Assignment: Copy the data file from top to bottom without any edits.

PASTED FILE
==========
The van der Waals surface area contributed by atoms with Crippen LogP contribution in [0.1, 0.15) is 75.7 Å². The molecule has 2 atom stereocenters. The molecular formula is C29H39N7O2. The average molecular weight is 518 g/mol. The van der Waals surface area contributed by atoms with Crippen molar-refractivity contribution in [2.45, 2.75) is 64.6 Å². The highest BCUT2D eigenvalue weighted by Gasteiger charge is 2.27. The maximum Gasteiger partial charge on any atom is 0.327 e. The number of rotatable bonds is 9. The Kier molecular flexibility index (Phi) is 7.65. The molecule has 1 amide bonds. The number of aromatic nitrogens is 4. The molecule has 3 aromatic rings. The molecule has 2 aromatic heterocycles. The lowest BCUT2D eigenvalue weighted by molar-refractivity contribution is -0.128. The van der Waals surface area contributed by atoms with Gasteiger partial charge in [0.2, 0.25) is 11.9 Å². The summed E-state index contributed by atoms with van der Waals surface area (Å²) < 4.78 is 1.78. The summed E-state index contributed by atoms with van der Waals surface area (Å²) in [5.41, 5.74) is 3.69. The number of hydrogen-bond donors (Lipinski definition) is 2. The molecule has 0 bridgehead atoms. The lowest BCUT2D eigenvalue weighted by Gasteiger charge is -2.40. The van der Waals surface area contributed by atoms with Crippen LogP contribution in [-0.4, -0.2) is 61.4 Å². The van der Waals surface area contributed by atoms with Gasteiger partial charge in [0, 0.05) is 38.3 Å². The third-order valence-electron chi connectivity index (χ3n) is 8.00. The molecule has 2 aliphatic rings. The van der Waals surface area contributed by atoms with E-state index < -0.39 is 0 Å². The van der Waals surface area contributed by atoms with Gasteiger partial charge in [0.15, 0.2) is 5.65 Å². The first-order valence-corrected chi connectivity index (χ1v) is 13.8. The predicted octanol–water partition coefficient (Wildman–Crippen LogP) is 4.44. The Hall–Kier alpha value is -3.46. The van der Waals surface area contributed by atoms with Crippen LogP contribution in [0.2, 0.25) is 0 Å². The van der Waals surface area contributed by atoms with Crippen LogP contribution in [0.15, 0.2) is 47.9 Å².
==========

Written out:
The van der Waals surface area contributed by atoms with Crippen LogP contribution in [0.1, 0.15) is 75.7 Å². The molecule has 2 atom stereocenters. The molecular formula is C29H39N7O2. The average molecular weight is 518 g/mol. The van der Waals surface area contributed by atoms with Crippen molar-refractivity contribution in [2.45, 2.75) is 64.6 Å². The highest BCUT2D eigenvalue weighted by Gasteiger charge is 2.27. The maximum Gasteiger partial charge on any atom is 0.327 e. The number of rotatable bonds is 9. The Kier molecular flexibility index (Phi) is 7.65. The molecule has 1 amide bonds. The number of aromatic nitrogens is 4. The molecule has 3 aromatic rings. The molecule has 2 aromatic heterocycles. The lowest BCUT2D eigenvalue weighted by molar-refractivity contribution is -0.128. The van der Waals surface area contributed by atoms with Gasteiger partial charge in [0.2, 0.25) is 11.9 Å². The summed E-state index contributed by atoms with van der Waals surface area (Å²) < 4.78 is 1.78. The summed E-state index contributed by atoms with van der Waals surface area (Å²) in [5.41, 5.74) is 3.69. The number of hydrogen-bond donors (Lipinski definition) is 2. The molecule has 0 bridgehead atoms. The lowest BCUT2D eigenvalue weighted by Gasteiger charge is -2.40. The van der Waals surface area contributed by atoms with Crippen LogP contribution in [-0.4, -0.2) is 61.4 Å². The van der Waals surface area contributed by atoms with Gasteiger partial charge in [0, 0.05) is 38.3 Å². The third-order valence-electron chi connectivity index (χ3n) is 8.00. The molecule has 2 aliphatic rings. The van der Waals surface area contributed by atoms with E-state index < -0.39 is 0 Å². The van der Waals surface area contributed by atoms with Gasteiger partial charge in [0.15, 0.2) is 5.65 Å². The first-order valence-corrected chi connectivity index (χ1v) is 13.8. The predicted octanol–water partition coefficient (Wildman–Crippen LogP) is 4.44. The Hall–Kier alpha value is -3.46. The van der Waals surface area contributed by atoms with Crippen LogP contribution in [0.2, 0.25) is 0 Å². The van der Waals surface area contributed by atoms with Crippen LogP contribution in [0.15, 0.2) is 47.9 Å².